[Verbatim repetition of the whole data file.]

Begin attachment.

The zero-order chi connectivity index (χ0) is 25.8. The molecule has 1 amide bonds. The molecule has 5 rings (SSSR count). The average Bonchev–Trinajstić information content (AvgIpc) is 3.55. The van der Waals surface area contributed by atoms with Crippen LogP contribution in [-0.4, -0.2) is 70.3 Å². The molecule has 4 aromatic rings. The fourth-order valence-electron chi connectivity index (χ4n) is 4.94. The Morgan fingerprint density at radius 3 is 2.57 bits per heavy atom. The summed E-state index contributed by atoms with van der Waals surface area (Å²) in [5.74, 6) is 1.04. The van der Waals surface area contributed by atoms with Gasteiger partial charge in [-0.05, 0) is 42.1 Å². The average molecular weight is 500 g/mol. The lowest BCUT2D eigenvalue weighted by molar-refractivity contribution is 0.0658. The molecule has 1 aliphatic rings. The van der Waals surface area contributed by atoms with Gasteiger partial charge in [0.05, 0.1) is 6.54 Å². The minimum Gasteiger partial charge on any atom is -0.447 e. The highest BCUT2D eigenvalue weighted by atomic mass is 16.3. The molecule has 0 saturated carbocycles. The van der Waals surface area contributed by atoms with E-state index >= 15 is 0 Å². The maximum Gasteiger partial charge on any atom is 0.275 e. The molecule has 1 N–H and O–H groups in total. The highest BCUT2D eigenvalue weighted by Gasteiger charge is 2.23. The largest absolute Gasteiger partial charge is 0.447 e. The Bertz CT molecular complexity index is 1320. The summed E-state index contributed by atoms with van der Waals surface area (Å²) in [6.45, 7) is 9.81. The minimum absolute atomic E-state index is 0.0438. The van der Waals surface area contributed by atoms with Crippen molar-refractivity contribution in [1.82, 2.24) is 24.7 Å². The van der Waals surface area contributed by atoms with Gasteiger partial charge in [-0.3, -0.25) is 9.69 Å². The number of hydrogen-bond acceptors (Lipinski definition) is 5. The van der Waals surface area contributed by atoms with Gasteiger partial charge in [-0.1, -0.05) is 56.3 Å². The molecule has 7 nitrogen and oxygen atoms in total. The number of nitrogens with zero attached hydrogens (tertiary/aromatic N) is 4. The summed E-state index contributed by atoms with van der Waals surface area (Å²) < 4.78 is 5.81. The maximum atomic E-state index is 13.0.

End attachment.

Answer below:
The zero-order chi connectivity index (χ0) is 25.8. The molecule has 1 amide bonds. The molecule has 5 rings (SSSR count). The average Bonchev–Trinajstić information content (AvgIpc) is 3.55. The van der Waals surface area contributed by atoms with Crippen LogP contribution in [-0.4, -0.2) is 70.3 Å². The molecule has 4 aromatic rings. The fourth-order valence-electron chi connectivity index (χ4n) is 4.94. The Morgan fingerprint density at radius 3 is 2.57 bits per heavy atom. The summed E-state index contributed by atoms with van der Waals surface area (Å²) in [5.74, 6) is 1.04. The van der Waals surface area contributed by atoms with Gasteiger partial charge in [-0.05, 0) is 42.1 Å². The average molecular weight is 500 g/mol. The lowest BCUT2D eigenvalue weighted by molar-refractivity contribution is 0.0658. The molecule has 1 aliphatic rings. The van der Waals surface area contributed by atoms with Gasteiger partial charge in [0.05, 0.1) is 6.54 Å². The minimum Gasteiger partial charge on any atom is -0.447 e. The highest BCUT2D eigenvalue weighted by atomic mass is 16.3. The molecule has 0 saturated carbocycles. The van der Waals surface area contributed by atoms with E-state index >= 15 is 0 Å². The maximum Gasteiger partial charge on any atom is 0.275 e. The molecule has 1 N–H and O–H groups in total. The highest BCUT2D eigenvalue weighted by Gasteiger charge is 2.23. The largest absolute Gasteiger partial charge is 0.447 e. The Bertz CT molecular complexity index is 1320. The summed E-state index contributed by atoms with van der Waals surface area (Å²) in [6.45, 7) is 9.81. The minimum absolute atomic E-state index is 0.0438. The van der Waals surface area contributed by atoms with Crippen molar-refractivity contribution in [1.82, 2.24) is 24.7 Å². The van der Waals surface area contributed by atoms with Gasteiger partial charge in [-0.3, -0.25) is 9.69 Å². The number of hydrogen-bond acceptors (Lipinski definition) is 5. The van der Waals surface area contributed by atoms with Gasteiger partial charge in [-0.1, -0.05) is 56.3 Å². The molecule has 7 nitrogen and oxygen atoms in total. The number of nitrogens with zero attached hydrogens (tertiary/aromatic N) is 4. The summed E-state index contributed by atoms with van der Waals surface area (Å²) < 4.78 is 5.81. The maximum atomic E-state index is 13.0.